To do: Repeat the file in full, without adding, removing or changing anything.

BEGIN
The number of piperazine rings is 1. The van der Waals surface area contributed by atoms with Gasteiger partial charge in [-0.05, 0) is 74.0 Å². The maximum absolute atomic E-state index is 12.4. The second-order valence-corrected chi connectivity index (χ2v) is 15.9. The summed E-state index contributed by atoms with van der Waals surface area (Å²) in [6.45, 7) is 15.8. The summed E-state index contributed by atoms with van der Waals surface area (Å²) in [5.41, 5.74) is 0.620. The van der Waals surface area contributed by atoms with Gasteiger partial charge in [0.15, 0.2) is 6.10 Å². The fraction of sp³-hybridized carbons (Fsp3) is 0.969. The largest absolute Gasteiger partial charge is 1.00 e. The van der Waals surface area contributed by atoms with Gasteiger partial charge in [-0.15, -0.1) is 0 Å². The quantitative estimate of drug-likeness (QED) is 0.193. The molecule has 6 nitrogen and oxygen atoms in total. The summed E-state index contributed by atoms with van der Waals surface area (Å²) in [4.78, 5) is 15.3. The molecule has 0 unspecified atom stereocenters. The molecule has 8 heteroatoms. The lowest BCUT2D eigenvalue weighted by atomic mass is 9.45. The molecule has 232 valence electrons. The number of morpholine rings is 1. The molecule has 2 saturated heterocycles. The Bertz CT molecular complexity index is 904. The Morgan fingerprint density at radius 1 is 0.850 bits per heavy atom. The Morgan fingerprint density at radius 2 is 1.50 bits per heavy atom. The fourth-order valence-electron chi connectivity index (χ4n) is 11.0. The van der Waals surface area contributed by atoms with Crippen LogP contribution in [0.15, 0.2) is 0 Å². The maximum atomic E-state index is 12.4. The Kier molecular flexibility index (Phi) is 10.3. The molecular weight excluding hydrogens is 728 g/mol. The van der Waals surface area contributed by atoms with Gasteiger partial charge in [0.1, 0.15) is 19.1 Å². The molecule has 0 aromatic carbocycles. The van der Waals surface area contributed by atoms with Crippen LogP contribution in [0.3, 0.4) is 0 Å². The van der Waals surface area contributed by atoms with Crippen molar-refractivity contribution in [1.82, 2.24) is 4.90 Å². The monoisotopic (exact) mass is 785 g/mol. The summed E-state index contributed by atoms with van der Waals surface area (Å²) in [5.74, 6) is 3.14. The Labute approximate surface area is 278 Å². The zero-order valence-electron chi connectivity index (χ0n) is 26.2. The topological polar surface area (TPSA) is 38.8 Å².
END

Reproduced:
The number of piperazine rings is 1. The van der Waals surface area contributed by atoms with Gasteiger partial charge in [-0.05, 0) is 74.0 Å². The maximum absolute atomic E-state index is 12.4. The second-order valence-corrected chi connectivity index (χ2v) is 15.9. The summed E-state index contributed by atoms with van der Waals surface area (Å²) in [6.45, 7) is 15.8. The summed E-state index contributed by atoms with van der Waals surface area (Å²) in [5.41, 5.74) is 0.620. The van der Waals surface area contributed by atoms with Gasteiger partial charge in [0.15, 0.2) is 6.10 Å². The fraction of sp³-hybridized carbons (Fsp3) is 0.969. The largest absolute Gasteiger partial charge is 1.00 e. The van der Waals surface area contributed by atoms with Gasteiger partial charge in [-0.15, -0.1) is 0 Å². The quantitative estimate of drug-likeness (QED) is 0.193. The molecule has 6 nitrogen and oxygen atoms in total. The summed E-state index contributed by atoms with van der Waals surface area (Å²) in [4.78, 5) is 15.3. The molecule has 0 unspecified atom stereocenters. The molecule has 8 heteroatoms. The lowest BCUT2D eigenvalue weighted by atomic mass is 9.45. The molecule has 232 valence electrons. The number of morpholine rings is 1. The molecule has 2 saturated heterocycles. The Bertz CT molecular complexity index is 904. The Morgan fingerprint density at radius 1 is 0.850 bits per heavy atom. The Morgan fingerprint density at radius 2 is 1.50 bits per heavy atom. The fourth-order valence-electron chi connectivity index (χ4n) is 11.0. The van der Waals surface area contributed by atoms with Crippen LogP contribution in [0.15, 0.2) is 0 Å². The maximum atomic E-state index is 12.4. The Kier molecular flexibility index (Phi) is 10.3. The molecular weight excluding hydrogens is 728 g/mol. The van der Waals surface area contributed by atoms with Gasteiger partial charge in [0.1, 0.15) is 19.1 Å². The molecule has 0 aromatic carbocycles. The van der Waals surface area contributed by atoms with Crippen LogP contribution in [0.3, 0.4) is 0 Å². The van der Waals surface area contributed by atoms with Crippen molar-refractivity contribution in [1.82, 2.24) is 4.90 Å². The monoisotopic (exact) mass is 785 g/mol. The summed E-state index contributed by atoms with van der Waals surface area (Å²) in [5.74, 6) is 3.14. The Labute approximate surface area is 278 Å². The zero-order valence-electron chi connectivity index (χ0n) is 26.2. The topological polar surface area (TPSA) is 38.8 Å².